At the beginning of November of this year,  I started to lose it. I stopped going to shul every Saturday. I started to play video games on Shabbos; I was not going to Friday nights. I felt corrupted. I knew the only way I can get back on track is the Shabbaton. I was correct.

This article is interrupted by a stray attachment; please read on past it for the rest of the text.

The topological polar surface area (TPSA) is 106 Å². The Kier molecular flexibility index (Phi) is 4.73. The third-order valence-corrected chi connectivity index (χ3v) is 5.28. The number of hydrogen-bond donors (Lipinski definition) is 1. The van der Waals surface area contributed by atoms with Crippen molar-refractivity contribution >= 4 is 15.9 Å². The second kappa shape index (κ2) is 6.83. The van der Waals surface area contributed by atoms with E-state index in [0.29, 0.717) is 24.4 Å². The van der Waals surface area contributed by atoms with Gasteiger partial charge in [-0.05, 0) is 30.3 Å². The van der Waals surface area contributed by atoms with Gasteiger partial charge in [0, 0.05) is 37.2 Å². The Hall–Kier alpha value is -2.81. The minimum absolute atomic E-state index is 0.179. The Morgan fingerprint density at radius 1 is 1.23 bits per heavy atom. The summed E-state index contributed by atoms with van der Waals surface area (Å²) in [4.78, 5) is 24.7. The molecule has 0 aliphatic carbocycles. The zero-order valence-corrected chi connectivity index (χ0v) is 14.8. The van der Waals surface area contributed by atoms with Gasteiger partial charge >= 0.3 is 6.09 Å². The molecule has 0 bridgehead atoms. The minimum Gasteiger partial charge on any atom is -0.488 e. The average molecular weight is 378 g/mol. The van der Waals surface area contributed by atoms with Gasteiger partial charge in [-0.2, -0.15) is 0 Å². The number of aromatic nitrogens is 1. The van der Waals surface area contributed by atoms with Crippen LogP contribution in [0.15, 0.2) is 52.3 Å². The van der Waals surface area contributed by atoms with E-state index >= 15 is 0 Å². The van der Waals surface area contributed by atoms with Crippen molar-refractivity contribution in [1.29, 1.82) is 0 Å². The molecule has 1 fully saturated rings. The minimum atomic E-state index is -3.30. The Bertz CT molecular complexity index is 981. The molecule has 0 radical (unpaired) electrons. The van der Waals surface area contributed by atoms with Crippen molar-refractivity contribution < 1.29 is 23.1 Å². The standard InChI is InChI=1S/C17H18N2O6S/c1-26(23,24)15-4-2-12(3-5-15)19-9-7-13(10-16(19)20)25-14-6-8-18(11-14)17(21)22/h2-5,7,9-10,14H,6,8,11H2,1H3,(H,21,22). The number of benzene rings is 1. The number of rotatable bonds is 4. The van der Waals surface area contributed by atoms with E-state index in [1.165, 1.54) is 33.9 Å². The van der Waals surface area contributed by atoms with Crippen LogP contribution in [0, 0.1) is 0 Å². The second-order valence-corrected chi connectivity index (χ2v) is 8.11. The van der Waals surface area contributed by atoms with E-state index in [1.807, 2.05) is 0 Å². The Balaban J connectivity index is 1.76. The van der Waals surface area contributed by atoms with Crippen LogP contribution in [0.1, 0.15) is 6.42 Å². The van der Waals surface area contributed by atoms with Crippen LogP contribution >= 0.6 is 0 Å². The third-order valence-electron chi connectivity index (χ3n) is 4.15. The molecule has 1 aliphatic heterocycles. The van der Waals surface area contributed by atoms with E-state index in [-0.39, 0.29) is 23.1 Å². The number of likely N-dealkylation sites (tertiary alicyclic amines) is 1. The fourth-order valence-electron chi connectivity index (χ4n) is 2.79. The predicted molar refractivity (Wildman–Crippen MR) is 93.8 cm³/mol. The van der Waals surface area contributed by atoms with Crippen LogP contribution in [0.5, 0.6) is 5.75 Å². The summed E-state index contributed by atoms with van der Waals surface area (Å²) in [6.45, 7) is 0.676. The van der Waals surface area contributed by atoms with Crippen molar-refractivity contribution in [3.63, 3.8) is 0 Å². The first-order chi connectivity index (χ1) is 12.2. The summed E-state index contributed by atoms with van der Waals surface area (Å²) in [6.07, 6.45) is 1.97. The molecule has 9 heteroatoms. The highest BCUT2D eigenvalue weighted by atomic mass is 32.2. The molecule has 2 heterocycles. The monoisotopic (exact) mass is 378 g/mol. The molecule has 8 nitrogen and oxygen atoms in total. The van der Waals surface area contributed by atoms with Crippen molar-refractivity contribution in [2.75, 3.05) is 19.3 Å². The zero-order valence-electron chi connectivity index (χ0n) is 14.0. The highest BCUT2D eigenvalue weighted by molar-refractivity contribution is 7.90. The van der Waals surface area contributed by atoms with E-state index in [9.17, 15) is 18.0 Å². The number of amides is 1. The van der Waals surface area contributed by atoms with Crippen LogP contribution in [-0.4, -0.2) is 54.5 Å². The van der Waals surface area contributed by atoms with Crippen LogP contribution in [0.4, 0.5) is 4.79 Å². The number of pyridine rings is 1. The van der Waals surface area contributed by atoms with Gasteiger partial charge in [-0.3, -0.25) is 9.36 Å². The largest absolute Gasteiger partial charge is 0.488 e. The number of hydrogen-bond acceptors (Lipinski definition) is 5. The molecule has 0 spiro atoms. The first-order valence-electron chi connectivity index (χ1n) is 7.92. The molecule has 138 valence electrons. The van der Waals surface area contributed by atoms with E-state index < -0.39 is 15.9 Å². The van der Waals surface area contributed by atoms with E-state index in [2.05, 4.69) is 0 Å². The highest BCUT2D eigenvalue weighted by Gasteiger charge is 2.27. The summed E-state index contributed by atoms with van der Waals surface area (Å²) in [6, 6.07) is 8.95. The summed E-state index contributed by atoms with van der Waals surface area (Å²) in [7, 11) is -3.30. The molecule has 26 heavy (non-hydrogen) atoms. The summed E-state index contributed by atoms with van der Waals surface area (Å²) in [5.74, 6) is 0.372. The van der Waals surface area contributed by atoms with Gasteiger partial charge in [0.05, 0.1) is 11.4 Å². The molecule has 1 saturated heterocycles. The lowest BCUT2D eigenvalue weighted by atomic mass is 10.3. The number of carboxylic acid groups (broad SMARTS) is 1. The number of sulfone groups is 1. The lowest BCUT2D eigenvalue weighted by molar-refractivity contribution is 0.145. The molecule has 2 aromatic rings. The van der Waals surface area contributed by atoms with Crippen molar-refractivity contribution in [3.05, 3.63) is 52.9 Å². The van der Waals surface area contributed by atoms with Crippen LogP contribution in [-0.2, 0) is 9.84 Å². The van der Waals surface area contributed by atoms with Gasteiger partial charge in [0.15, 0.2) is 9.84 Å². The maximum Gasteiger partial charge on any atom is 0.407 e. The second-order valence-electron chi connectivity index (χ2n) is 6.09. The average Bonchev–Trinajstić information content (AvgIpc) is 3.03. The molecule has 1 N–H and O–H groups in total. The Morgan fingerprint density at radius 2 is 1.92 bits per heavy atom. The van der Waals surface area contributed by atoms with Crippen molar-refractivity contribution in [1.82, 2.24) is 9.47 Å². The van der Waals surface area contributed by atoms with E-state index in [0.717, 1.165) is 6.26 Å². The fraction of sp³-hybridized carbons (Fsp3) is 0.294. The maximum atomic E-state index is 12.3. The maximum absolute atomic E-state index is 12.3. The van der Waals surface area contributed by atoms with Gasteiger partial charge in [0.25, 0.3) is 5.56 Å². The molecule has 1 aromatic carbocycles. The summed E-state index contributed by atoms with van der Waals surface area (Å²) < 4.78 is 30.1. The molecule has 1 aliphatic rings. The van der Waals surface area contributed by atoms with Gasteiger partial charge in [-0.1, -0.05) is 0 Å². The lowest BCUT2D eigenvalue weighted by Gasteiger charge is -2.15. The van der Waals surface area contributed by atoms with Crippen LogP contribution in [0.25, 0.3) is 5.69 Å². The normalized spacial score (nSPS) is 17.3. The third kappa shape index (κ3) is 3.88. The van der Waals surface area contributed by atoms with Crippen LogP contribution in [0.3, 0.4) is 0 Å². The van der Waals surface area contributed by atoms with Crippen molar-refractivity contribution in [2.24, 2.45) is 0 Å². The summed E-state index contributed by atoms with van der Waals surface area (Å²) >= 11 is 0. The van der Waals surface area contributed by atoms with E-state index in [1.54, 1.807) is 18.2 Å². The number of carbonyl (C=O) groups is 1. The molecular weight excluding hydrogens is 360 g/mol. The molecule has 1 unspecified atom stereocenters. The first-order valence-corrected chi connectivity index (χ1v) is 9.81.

The 2015 Shabbaton 5775 was my flick I needed to light my lighter. I felt alone, I felt that no one could help me and no one would ever want to be near me. I saw people that I missed from last year. I made myself become who I knew from 2014 Shabbaton. I was showing my pride as a Jew in Crown Heights. I was less talking to everyone, and more to myself. Making myself more eye with Judaism over socializing. When Shabbos came, I dressed up like I did for the past year. I dressed up like a Yeshiva student, not that I was trying to make myself look like one. I was told that is the proper Shabbos clothing. I didn’t wear a tie either, so everyone thought I was a Yeshiva student. I was pretty convincing since I have a beard and dressed like I am a Chassid. We danced, sang, and prayed. It was something I loved to do with a lot of teens like me, whether they are part of CTeen or Yeshiva students. I was happy with what was surrounding me. I never thought I would lose my voice twice in NY. Saturday night, right after Shabbos we went to Time Square for the concert. This is it. I wanted to see what Gad Elbaz was about. I wanted to see if he can do well that I’ve been hearing. When the concert began, he sang beautifully. He made people from every corner of every store come to the red stairs to see and hear him. To see us let out our Neshama. We should we were together and nothing will stop us. We showed the world that we are Jewish, and we are here. I got hooked on Gad Elbaz’s music quickly. It is catchy, smooth, clean, and Chassidic. It was truly amazing, better than the year Alex Clare was there.